Story: Cullen Bunn
Art: Jeremy Haun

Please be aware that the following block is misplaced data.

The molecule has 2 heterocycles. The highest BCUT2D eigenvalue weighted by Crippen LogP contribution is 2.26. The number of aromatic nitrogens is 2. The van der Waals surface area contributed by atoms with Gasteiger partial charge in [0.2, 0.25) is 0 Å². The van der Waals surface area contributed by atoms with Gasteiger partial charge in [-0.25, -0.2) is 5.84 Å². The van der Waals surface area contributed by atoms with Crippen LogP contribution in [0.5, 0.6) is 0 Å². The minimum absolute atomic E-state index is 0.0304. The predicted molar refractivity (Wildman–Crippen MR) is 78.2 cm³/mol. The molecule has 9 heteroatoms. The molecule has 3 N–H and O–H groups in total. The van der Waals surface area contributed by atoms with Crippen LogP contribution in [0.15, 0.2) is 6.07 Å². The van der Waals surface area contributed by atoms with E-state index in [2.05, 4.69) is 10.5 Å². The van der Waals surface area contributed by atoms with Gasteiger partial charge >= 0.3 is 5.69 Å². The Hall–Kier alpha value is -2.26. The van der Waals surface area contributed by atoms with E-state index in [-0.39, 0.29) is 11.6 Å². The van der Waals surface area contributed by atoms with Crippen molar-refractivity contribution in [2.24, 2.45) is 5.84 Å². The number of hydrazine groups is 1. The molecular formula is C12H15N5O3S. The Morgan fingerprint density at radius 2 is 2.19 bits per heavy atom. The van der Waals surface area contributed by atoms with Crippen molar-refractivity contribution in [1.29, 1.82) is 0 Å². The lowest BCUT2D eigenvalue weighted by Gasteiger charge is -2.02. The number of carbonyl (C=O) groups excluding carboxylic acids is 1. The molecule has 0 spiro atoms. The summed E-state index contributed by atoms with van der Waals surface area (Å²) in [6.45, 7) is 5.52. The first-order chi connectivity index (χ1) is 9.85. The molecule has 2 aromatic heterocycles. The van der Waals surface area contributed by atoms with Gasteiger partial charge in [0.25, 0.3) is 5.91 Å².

I think I've said this before, but in case I haven't, I love werewolves. Whether it's the classic movie versions like Larry Talbot from The Wolfman, Joe Kelly's haunted one from Bad Dog, the terrifying one from An American Werewolf in London, or the cute ones like Patrick the Wolf Boy. So, I was interested to see what Cullen Bunn, a writer whose horror and weird tales have always appealed to me, would do with the werewolf myth for Vertigo. And Wolf Moon is a very interesting take. Dillon Chase is a man who is haunted by the wolf, and now he hunts it. His girlfriend is similarly damaged, and she doesn't want him to go, but he must find it and stop it. But what Bunn does that is different is that this is not a werewolf that is transmitted by bite, as is usually the way. No, this wolf possesses someone for the three nights of the full moon and then leaves them, and their life, in shambles. What this does is making hunting the beast all the harder, as Dillon realizes when he has the werewolf in his sights; the person the wolf is riding ill be free soon, and has done nothing wrong. That doesn't mean they don't know what's going on. We do see some of the wolf's previous hosts, and the horror of knowing what they did. "The wolf," says Dillon, "doesn't just reshape flesh and bone... it reshapes lives." This issue is a number one, and so it spends much of its time introducing concept and character, but we still get a brutal attack from the werewolf in a fast food restaurant, drawn by Jeremy Haun. I've been a fan of Haun since Battle Hymn, and while I enjoyed his recent run on Batwoman, I'm glad to see him on Wolf Moon. His wolf is huge, menacing, and looks like it could swallow you whole. There is more going on here, a mysterious someone else hunting, and Bunn has built enough of a mystery to add another layer to his horror. With The Sixth Gun, Bunn's weird Western, wrapping up in a few months, it's good to see he has some more supernatural stories lined up to keep his fans coming back for more.